At last, the author of that beautiful short novel The God of Small Things, Arundhati Roy, has written a new book, The Ministry of Utmost Happiness.
Here is an extract:
Where do old birds go to die?
She lived in the graveyard like a tree. At dawn she saw the crows off and welcomed the bats home. At dusk she did the opposite. Between shifts she conferred with the ghosts of vultures that loomed in her high branches. She felt the gentle grip of their talons like an ache in an amputated limb. She gathered they weren’t altogether unhappy at having excused themselves and exited from the story.
When she first moved in, she endured months of casual cruelty like a tree would – without flinching. She didn’t turn to see which small boy had thrown a stone at her, didn’t crane her neck to read the insults scratched into her bark. When people called her names – clown without a circus, queen without a palace – she let the hurt blow through her branches like a breeze and used the music of her rustling leaves as balm to ease the pain.
It was only after Ziauddin, the blind imam who had once led the prayers in the Fatehpuri Masjid, befriended her and began to visit her that the neighbourhood decided it was time to leave her in peace.
Long ago a man who knew English told her that her name written backwards (in English) spelled Majnu. In the English version of the story of Laila and Majnu, he said, Majnu was called Romeo and Laila was Juliet. She found that hilarious. “You mean I’ve made a khichdi of their story?” she asked. “What will they do when they find that Laila may actually be Majnu and Romi was really Juli?” The next time he saw her, the Man Who Knew English said he’d made a mistake. Her name spelled backwards would be Mujna, which wasn’t a name and meant nothing at all. To this she said, “It doesn’t matter. I’m all of them, I’m Romi and Juli, I’m Laila and Majnu. And Mujna, why not? Who says my name is Anjum? I’m not Anjum, I’m Anjuman. I’m a mehfil, I’m a gathering. Of everybody and nobody, of everything and nothing. Is there anyone else you would like to invite? Everyone’s invited.”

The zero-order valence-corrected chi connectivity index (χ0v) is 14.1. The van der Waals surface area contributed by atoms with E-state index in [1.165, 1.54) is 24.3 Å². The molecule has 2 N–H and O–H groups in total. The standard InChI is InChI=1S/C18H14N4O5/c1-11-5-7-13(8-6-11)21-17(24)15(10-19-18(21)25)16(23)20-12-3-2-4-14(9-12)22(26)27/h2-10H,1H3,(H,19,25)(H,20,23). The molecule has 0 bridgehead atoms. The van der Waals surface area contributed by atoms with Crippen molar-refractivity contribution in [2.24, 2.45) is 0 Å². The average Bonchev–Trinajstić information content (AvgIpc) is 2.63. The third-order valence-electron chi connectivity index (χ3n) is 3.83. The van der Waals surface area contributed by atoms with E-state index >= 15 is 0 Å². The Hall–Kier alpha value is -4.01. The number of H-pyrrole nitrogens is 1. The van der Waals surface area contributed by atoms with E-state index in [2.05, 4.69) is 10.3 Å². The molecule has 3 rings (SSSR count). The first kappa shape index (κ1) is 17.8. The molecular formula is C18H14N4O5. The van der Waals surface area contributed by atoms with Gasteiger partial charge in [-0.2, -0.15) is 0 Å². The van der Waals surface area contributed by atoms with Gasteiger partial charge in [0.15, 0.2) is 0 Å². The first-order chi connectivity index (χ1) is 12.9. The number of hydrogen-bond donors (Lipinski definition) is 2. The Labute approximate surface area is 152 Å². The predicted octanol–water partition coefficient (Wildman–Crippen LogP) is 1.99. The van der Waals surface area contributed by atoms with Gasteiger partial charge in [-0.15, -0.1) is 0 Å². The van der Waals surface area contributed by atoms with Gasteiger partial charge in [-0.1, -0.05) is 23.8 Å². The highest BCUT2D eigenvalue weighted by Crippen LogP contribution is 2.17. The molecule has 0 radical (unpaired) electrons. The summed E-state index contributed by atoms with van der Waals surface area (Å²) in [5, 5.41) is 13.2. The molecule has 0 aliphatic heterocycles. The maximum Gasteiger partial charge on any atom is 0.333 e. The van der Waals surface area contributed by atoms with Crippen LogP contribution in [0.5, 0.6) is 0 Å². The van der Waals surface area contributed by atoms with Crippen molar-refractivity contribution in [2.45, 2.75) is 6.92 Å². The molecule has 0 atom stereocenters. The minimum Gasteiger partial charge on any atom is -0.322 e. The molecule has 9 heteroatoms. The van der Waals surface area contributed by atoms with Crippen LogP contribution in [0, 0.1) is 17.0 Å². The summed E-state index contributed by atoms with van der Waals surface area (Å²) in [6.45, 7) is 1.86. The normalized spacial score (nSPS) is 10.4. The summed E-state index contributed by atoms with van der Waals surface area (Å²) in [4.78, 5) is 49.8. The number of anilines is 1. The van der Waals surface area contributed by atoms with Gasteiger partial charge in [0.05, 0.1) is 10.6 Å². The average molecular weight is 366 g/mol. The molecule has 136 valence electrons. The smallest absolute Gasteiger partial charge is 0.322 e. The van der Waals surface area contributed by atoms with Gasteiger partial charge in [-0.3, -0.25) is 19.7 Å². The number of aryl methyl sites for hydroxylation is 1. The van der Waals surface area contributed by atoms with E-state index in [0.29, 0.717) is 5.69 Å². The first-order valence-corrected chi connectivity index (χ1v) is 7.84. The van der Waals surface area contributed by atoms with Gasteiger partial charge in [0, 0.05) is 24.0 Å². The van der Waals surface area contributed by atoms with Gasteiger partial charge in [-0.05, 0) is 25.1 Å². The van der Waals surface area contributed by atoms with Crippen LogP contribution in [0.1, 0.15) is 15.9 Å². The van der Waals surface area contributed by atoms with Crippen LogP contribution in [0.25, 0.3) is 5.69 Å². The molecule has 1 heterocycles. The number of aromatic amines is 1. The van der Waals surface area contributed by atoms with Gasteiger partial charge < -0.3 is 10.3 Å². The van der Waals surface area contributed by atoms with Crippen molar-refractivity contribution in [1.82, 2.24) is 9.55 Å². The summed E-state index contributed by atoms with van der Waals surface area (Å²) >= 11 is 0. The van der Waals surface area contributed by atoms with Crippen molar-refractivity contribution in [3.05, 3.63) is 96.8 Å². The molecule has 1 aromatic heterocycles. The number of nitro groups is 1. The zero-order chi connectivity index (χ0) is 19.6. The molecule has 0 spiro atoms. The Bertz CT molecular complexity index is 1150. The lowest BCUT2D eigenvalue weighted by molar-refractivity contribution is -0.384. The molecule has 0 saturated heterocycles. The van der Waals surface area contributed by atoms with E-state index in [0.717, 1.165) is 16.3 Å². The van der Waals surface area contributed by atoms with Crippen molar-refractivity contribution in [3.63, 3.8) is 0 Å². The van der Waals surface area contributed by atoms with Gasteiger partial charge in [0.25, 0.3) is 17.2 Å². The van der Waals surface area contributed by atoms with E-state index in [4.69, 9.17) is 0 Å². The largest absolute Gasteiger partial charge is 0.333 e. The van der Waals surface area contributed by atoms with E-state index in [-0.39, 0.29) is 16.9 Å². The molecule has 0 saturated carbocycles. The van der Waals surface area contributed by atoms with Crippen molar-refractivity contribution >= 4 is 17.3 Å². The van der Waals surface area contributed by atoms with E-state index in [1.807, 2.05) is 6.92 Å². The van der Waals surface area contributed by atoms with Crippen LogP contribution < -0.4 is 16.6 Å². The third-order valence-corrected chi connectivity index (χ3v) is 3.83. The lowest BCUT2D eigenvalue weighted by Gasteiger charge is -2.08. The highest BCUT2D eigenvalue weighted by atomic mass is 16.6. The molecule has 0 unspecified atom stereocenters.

The Man Who Knew English said it was clever of her to come up with that one. He said he’d never have thought of it himself. She said, “How could you have, with your standard of Urdu? What d’you think? English makes you clever automatically?”
He laughed. She laughed at his laugh. They shared a filter cigarette. He complained that Wills Navy Cut cigarettes were short and stumpy and simply not worth the price. She said she preferred them any day to Four Square or the very manly Red & White.
She didn’t remember his name now. Perhaps she never knew it. He was long gone, the Man Who Knew English, to wherever he had to go. And she was living in the graveyard behind the government hospital. For company she had her steel Godrej almirah in which she kept her music – scratched records and tapes – an old harmonium, her clothes, jewellery, her father’s poetry books, her photo albums and a few press clippings that had survived the fire at the Khwabgah. She hung the key around her neck on a black thread along with her bent silver toothpick. She slept on a threadbare Persian carpet that she locked up in the day and unrolled between two graves at night (as a private joke, never the same two on consecutive nights). She still smoked. Still Navy Cut.
One morning, while she read the newspaper aloud to him, the old imam, who clearly hadn’t been listening, asked – affecting a casual air – “Is it true that even the Hindus among you are buried, not cremated?”
Sensing trouble, she prevaricated. “True? Is what true? What is Truth?”